This paper presents a new algorithm for multi-input multi-output (MIMO) system identification in the time domain using impulse responses. The algorithm is suitable for the on-orbit system identification of spacecraft using the responses to thruster impulse inputs measured by typical satellite on-board sensors. The Eigensystem Realization Algorithm (ERA) realizes a multi-input multi-output (MIMO) system using asynchronous impulse responses in the time domain. Our new method identifies the input and output matrices of a MIMO collocated system by applying a recursive least-squares iteration scheme to refine the matrices obtained from conventional ERA. In this manner, the input matrix is considered to be constructed by the mode shape vectors and the actuator sensitivity matrix. A numerical simulation of an actual spacecraft, the Engineering Test Satellite-VI (ETS-VI), is performed to verify the algorithm. The nominal dynamics model of ETS-VI, which has six rigid body modes and fourteen elastic modes due to large flexible solar panels, is excited by six body-mounted thrusters, and the translational velocities and attitude rates are measured simultaneously. Our method successfully identifies all of the fourteen natural frequencies, damping ratios and mode shape vectors, confirming its validity.
Acoustically induced random vibration of satellite equipment mounted on honeycomb panels is a critical design consideration in satellite equipment development. Prediction of this random vibration is performed in the early stage of satellite design to specify the design limit value of random vibration excitation for satellite equipment. Various prediction methods for response prediction using Statistical Energy Analysis (SEA) have been developed: (i) NASA Lewis method, (ii) point-mass impedance method, and (iii) area-coupling impedance method. However, the first method has limited accuracy for heavy and concentrated equipment, the second one often overestimates, and the third one requires a detailed parameter. A new method combining the asymptotic apparent mass of specific equipment with NASA Lewis method is proposed herein. This proposed method takes the elastic behavior of satellite equipment rather than a rigid mass. The acoustic excitation experiments for nine real satellites (404 equipments in all) were conducted to compare existing methods to the proposed method statistically. Results show that the proposed method provides the most accurate prediction in the important frequency range.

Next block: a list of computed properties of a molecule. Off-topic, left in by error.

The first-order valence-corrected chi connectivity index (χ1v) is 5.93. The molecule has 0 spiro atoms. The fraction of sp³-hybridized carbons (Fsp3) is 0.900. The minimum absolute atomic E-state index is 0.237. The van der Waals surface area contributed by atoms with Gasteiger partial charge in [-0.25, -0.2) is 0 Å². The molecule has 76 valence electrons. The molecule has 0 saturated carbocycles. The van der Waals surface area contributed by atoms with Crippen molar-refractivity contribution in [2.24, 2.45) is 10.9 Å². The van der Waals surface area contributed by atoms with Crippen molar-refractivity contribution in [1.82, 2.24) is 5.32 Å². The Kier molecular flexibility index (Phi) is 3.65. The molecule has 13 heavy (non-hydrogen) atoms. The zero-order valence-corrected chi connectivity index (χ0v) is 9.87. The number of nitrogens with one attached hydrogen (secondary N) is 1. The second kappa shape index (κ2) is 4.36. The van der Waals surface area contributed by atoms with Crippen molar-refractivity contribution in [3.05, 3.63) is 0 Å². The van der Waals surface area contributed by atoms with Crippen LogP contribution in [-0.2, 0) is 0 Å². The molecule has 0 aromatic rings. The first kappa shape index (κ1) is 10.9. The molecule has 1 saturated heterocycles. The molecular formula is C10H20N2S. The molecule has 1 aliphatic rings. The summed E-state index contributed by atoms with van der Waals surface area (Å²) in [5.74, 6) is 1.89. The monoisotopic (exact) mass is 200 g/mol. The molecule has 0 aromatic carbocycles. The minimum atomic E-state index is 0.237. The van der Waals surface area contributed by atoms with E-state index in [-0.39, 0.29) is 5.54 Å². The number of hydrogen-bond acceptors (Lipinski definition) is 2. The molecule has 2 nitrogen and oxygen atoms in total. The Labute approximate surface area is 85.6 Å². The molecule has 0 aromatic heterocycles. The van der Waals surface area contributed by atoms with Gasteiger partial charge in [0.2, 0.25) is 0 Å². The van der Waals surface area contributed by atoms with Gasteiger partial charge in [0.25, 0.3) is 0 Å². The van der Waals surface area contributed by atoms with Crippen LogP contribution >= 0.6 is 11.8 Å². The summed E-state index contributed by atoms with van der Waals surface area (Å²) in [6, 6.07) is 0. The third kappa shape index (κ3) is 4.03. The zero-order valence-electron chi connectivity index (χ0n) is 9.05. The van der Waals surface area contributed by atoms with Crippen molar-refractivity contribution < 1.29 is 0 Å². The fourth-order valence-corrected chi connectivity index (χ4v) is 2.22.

This paper proposes a basic method for formation flight based on Hill's equations of motion. It proposes a trajectory design of minimum fuel consumption for spacecraft relative position change by two impulses. Focusing on enlarging the formation size, we consider a problem to obtain the time and phase of the second impulse when the phase of the first impulse is given. First, the phase of the second impulse is obtained as a function of the time of the second impulse. Subsequently, the time of the second impulse is obtained to minimize the total fuel consumption. There are five cases to apply two impulses for minimum fuel consumption which depends on the phase of the first impulse. Numerical studies for enlarging the formation size by applying two impulses are carried out in order to verify the trajectory design.